Grant Hayes is a familiar face around the College of Education and Human Performance, but the start of the fall and the new school year meant a new title for the UCF employee of 16 years: interim dean.

Hayes joined UCF in 1998 as an assistant professor of counselor education after previously teaching at James Madison University in Virginia. He went on to serve as a department chair, associate dean and executive associate dean for academic affairs before being named interim dean.

He came to UCF in search of what so many find here: opportunity.

“If you could think of it, you could do it. That is what was so exciting about coming to UCF,” said Hayes, a former K-12 teacher whose area of expertise is counseling, specifically in regard to training counselors, counseling children and adolescents, and moral development in youth settings.

In his new role as interim dean, Hayes aims to build on the college’s existing successes, such as its national reputation, strong academic programs, solid community partnerships and its diverse faculty and staff, which includes about 150 full-time instructors.

“There is a sense of renewal and change on the horizon as there are with any changes in leadership,” said Rose Taylor, a professor of educational leadership and the new interim associate dean for graduate studies. “Dean Hayes is exceptionally respected as an individual and as an accessible leader.”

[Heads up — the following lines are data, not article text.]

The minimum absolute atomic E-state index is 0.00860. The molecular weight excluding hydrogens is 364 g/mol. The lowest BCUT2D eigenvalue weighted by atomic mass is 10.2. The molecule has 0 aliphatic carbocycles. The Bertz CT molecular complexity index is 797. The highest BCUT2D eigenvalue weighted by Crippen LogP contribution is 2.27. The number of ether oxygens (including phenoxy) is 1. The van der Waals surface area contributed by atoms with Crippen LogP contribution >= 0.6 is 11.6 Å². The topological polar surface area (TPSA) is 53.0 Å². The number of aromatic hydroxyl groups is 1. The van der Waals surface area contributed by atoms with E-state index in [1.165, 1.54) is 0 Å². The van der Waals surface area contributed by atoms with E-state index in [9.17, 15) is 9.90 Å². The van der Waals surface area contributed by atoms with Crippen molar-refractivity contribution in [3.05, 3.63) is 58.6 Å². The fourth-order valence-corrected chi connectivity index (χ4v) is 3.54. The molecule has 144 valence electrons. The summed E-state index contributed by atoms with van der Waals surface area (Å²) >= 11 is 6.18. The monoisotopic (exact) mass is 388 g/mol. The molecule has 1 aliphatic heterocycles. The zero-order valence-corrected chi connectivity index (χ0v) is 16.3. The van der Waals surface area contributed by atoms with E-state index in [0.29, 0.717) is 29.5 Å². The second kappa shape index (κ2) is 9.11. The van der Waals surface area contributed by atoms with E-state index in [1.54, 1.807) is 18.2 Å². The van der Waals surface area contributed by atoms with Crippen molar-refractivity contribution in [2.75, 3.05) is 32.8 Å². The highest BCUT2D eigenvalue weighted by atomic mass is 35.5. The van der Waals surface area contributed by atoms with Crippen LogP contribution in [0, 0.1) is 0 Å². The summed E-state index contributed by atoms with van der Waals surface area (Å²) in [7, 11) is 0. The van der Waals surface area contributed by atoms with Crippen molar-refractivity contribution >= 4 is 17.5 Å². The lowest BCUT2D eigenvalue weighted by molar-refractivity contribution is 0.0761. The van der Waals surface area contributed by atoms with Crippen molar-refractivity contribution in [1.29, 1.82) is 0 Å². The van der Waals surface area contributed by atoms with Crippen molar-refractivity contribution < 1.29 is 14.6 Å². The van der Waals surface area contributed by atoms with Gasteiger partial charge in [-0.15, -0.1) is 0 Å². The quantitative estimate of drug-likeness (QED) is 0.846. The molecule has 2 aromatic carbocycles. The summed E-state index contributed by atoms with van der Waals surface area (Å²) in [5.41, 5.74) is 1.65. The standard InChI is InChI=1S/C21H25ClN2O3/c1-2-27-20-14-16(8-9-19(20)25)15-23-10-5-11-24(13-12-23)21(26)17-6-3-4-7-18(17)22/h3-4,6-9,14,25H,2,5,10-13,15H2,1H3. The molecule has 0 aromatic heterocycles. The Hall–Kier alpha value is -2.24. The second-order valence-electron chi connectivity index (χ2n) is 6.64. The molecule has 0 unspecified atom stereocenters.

Empathy and approachability are the keystones of Hayes’ leadership style and at the forefront of his open-door policy.

“With faculty, I can put myself in their position to understand what they’re dealing with or going through,” Hayes said. “Students may not think they have a direct pathway to me, but I want them to come to me if they have a concern, or even just to say hello.”

During the summer, Hayes reintroduced himself to the college’s faculty and discussed how the college will move forward and be more responsive and less reactive to challenges in education at the local and national levels. Hayes ended his remarks to faculty with the questions “How do you plan to respond this year?” and “What will be your contribution?”

The talk kick-started a semester that faculty and staff say is filled with new energy and excitement.

“He has inspired the college as a whole to focus on strengthening existing programs and elevating partnerships,” said Bryan Zugelder, the college’s executive director for undergraduate affairs and partnerships. “I am most looking forward to building upon the core strengths of our college and moving toward a new level of excellence as we strengthen our work.”

Hayes will make conversations with education faculty and staff part of his monthly routine, providing a forum for engagement and discussion about issues in education, topics of interest, and college initiatives.

The conversation series is called R.E.S.P.O.N.D. (Reflect, Engage, Speak, Participate, Observe, Nourish, Dialogue), and the first discussion will begin at 1 p.m. Wednesday, Oct. 1, in Room 305 of the Education Complex.

“I look forward to a very productive and rewarding year, and I am truly honored to serve in this role,” Hayes said.

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